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Oleson v. Young

Supreme Court of South Dakota

August 26, 2015

TERRY LEE OLESON, Petitioner and Appellant,
v.
DARIN YOUNG, Warden, South Dakota State Penitentiary, Respondent and Appellee.

CONSIDERED ON BRIEFS ON JANUARY 12, 2015

APPEAL FROM THE CIRCUIT COURT OF THE SECOND JUDICIAL CIRCUIT MINNEHAHA COUNTY, SOUTH DAKOTA THE HONORABLE PETER H. LIEBERMAN Retired Judge

STEVEN R. BINGER Sioux Falls, South Dakota Attorney for petitioner and appellant.

MARTY J. JACKLEY Attorney General Pierre, South Dakota BETHANY L. ERICKSON Assistant Attorney General Sioux Falls, South Dakota Attorneys for respondent and appellee.

WILBUR, JUSTICE

[¶1.] Terry Oleson pleaded guilty to first-degree rape. Oleson petitioned for habeas relief and argued that his plea was unconstitutional because the sentencing court did not properly advise him of his right against self-incrimination or that a guilty plea would waive that right. The habeas court found that Oleson was properly advised of his constitutional rights. We affirm.

Background

[¶2.] Oleson was charged by indictment on November 29, 2007, with first- degree rape, third-degree rape, and sexual contact with a child under 16 years of age. SDCL 22-22-1(1), -1(3), -7. The State filed a part II habitual offender information. Oleson was arraigned by the Honorable Bradley G. Zell and was advised of his rights, including but not limited to, all three Boykin rights. During arraignment, the court specifically advised Oleson of his right against self-incrimination; but the court did not advise him that a plea of guilty would waive that right.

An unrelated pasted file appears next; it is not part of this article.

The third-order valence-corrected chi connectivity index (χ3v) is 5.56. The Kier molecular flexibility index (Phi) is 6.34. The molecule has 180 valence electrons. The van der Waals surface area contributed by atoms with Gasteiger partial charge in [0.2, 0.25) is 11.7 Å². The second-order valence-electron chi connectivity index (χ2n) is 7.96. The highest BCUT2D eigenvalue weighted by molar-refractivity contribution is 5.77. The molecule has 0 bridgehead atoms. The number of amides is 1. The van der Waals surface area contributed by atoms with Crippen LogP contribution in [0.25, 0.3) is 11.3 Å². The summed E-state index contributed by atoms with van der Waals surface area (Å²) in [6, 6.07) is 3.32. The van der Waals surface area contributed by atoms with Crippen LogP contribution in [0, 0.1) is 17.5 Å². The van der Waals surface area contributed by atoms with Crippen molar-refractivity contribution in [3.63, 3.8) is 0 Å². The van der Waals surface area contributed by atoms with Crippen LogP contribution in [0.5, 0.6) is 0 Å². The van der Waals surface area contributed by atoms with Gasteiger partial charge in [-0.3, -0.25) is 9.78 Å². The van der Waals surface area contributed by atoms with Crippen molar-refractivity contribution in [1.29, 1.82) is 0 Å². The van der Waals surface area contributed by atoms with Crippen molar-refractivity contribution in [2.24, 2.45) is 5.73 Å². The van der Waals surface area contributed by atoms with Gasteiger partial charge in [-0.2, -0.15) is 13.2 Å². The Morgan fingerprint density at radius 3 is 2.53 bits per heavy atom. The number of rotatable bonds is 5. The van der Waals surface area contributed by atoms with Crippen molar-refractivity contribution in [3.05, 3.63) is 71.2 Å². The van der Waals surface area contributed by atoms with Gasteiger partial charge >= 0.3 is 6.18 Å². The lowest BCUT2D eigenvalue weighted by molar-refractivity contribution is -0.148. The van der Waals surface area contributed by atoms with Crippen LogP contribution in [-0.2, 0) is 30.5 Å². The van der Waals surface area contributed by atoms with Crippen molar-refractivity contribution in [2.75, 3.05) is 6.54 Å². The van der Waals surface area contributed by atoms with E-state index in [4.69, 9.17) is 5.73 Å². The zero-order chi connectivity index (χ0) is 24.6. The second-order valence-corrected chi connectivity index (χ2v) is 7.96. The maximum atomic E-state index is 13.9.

[¶3.] Oleson agreed to plead guilty to first-degree rape in exchange for the dismissal of the remaining charges and the part II information. The court canvassed Oleson at the change-of-plea hearing individually as to his statutory and constitutional rights. Notably, and for purposes of this appeal, the court did not canvass Oleson as to his right against self-incrimination; nor did the court advise him that a guilty plea would waive this right:

COURT: Do you understand by entering a guilty plea, you are giving up certain constitutional and statutory rights?
OLESON: Yes, Your Honor.
COURT: You're giving up the right to have a jury trial in relation to these charges?
OLESON: Yes, Your Honor.
COURT: You're giving up your right to confront and cross-examine witnesses in relation to these charges?
OLESON: Yes.
COURT: You're giving up your right to call witnesses on your own behalf?
OLESON: Yes, Your Honor.
COURT: You're giving up your right to make the State prove beyond a reasonable doubt all of the elements of the offense charged against you?
OLESON: Yeah.
COURT: You're waiving your presumption of innocence by pleading guilty. Do you understand that?
OLESON: Yes.
COURT: Have you had enough time to discuss this matter with ...

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